12 March 2010

“The Hidden Pool” revisited

Last year, in response to a post by Teddy on whether there is a “hidden pool” of FBDD practitioners being trained in academia, guest blogger Derren Begley suggested that for the most part fragment-based approaches are restricted to industry: in universities “there are ‘puddles’ of FBDD here and there, but not what I would call a vast resource.” I think this statement was true at the time, but may now be changing. For example, Practical Fragments' last four posts have all covered papers that came out of academia.

There also seems to be an increasing trend of industrial scientists moving to academia, driven by factors ranging from the decreasing number of jobs in industry to the increased freedom in academia. These moves span the gamut, from world-class scientists leading entire departments to folks coming in as assistant professors, staff scientists, and research associates. But they are bringing their interest in fragments with them. In fact, of the last four blog posts mentioned, at least two involved people with current or former industry ties.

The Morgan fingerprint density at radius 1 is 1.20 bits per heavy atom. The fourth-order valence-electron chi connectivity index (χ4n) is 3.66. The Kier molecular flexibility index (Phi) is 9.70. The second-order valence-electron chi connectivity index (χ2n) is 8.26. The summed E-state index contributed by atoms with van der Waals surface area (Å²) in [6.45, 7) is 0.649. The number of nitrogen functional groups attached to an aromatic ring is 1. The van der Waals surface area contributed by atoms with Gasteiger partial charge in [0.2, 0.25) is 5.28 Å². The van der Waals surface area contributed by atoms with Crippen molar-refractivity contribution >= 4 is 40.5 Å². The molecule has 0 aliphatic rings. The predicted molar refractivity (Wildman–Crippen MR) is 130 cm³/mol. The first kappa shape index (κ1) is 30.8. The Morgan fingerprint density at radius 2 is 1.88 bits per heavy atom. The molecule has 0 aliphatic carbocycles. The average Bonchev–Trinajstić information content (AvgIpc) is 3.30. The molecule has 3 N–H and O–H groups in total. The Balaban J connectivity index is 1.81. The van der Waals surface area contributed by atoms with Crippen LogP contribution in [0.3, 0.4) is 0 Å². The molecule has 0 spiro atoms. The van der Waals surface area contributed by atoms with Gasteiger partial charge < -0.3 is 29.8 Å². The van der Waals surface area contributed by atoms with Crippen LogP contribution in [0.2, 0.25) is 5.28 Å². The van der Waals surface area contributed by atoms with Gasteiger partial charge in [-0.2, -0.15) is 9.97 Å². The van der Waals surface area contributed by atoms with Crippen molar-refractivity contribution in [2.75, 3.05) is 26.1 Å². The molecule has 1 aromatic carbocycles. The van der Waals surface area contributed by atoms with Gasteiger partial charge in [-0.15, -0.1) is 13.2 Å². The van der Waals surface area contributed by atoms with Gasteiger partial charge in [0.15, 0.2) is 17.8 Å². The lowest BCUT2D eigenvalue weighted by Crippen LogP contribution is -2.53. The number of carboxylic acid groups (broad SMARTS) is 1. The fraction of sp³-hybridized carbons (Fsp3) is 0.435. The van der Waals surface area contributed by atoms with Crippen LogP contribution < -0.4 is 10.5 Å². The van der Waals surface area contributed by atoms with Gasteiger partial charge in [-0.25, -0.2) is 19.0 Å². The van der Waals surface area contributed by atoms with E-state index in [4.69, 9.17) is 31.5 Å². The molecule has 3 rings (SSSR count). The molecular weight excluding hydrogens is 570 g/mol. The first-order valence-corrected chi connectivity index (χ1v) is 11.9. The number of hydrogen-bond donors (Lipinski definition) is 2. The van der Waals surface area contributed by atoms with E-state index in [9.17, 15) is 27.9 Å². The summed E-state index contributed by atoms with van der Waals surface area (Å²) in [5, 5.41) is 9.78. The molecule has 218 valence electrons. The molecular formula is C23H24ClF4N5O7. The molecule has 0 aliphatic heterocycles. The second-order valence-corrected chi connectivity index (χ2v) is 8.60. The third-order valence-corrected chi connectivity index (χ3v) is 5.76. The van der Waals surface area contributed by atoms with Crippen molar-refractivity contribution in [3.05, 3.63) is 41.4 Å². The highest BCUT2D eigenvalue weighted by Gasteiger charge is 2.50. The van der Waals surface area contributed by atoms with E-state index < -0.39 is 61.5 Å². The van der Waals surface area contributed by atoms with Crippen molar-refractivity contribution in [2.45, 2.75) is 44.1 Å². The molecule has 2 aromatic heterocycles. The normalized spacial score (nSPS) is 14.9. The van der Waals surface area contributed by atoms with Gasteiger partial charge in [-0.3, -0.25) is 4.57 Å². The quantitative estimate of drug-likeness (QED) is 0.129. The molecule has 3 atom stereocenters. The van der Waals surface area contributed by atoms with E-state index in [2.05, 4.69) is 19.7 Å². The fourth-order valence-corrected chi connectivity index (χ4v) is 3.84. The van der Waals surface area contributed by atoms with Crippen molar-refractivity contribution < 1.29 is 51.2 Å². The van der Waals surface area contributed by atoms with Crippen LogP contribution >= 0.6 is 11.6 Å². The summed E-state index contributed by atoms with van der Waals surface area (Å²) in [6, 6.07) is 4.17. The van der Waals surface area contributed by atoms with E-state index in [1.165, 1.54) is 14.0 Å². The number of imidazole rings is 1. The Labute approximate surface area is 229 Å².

Finally, there seems to be increasing academic interest in fragments. I’ve given a couple talks in the past two months at Carnegie Mellon – University of Pittsburgh and St. Jude Children’s Research Hospital, and Peter Kenny has spent the past year as an itinerant fragment evangelist at universities around the world. I know that St. Jude in particular is actively seeking someone with an interest in FBDD, and with resources comparable to what you would find in big-pharma, they make a pretty appealing destination.

What are you seeing? Is FBDD going ivory?

1 comment:

Fries With That? said...

Why is all this talent fleeing to academia? Is it because the time lines to drug development using fragment based technologies are too long, and investors are too impatient? How do fragment based timelines compare to traditional high throughput screening?